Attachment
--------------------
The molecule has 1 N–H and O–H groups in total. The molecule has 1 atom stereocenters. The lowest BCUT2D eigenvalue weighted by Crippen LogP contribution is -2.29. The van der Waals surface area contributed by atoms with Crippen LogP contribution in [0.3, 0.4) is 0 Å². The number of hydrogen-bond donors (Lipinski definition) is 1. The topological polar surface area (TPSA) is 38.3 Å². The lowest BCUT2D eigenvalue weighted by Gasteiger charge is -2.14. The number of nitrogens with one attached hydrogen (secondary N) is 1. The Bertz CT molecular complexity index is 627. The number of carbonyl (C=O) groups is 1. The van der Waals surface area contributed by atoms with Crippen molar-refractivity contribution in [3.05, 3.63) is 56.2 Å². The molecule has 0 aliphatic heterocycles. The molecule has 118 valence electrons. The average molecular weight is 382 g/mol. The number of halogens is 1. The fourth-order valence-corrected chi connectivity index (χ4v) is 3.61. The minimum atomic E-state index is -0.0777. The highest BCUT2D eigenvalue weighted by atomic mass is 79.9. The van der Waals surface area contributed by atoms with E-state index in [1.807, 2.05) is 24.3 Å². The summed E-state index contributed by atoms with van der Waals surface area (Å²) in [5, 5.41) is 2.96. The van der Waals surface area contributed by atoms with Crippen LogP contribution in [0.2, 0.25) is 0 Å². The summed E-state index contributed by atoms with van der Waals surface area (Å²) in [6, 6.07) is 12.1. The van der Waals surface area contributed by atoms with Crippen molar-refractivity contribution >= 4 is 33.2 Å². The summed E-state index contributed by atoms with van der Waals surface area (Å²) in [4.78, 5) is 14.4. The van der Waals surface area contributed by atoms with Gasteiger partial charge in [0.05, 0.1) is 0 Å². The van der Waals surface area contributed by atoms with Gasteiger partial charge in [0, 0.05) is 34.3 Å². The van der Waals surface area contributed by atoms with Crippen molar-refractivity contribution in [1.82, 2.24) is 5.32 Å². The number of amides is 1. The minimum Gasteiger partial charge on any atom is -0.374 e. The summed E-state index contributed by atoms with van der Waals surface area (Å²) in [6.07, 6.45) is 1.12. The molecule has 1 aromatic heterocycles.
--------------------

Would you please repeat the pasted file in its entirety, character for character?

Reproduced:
The molecule has 1 N–H and O–H groups in total. The molecule has 1 atom stereocenters. The lowest BCUT2D eigenvalue weighted by Crippen LogP contribution is -2.29. The van der Waals surface area contributed by atoms with Crippen LogP contribution in [0.3, 0.4) is 0 Å². The number of hydrogen-bond donors (Lipinski definition) is 1. The topological polar surface area (TPSA) is 38.3 Å². The lowest BCUT2D eigenvalue weighted by Gasteiger charge is -2.14. The number of nitrogens with one attached hydrogen (secondary N) is 1. The Bertz CT molecular complexity index is 627. The number of carbonyl (C=O) groups is 1. The van der Waals surface area contributed by atoms with Crippen molar-refractivity contribution in [3.05, 3.63) is 56.2 Å². The molecule has 0 aliphatic heterocycles. The molecule has 118 valence electrons. The average molecular weight is 382 g/mol. The number of halogens is 1. The fourth-order valence-corrected chi connectivity index (χ4v) is 3.61. The minimum atomic E-state index is -0.0777. The highest BCUT2D eigenvalue weighted by atomic mass is 79.9. The van der Waals surface area contributed by atoms with E-state index in [1.807, 2.05) is 24.3 Å². The summed E-state index contributed by atoms with van der Waals surface area (Å²) in [5, 5.41) is 2.96. The van der Waals surface area contributed by atoms with Crippen LogP contribution in [0.2, 0.25) is 0 Å². The summed E-state index contributed by atoms with van der Waals surface area (Å²) in [6, 6.07) is 12.1. The van der Waals surface area contributed by atoms with Crippen molar-refractivity contribution >= 4 is 33.2 Å². The summed E-state index contributed by atoms with van der Waals surface area (Å²) in [4.78, 5) is 14.4. The van der Waals surface area contributed by atoms with Gasteiger partial charge in [0.05, 0.1) is 0 Å². The van der Waals surface area contributed by atoms with Gasteiger partial charge in [0, 0.05) is 34.3 Å². The van der Waals surface area contributed by atoms with Crippen molar-refractivity contribution in [1.82, 2.24) is 5.32 Å². The number of amides is 1. The minimum Gasteiger partial charge on any atom is -0.374 e. The summed E-state index contributed by atoms with van der Waals surface area (Å²) in [6.07, 6.45) is 1.12. The molecule has 1 aromatic heterocycles.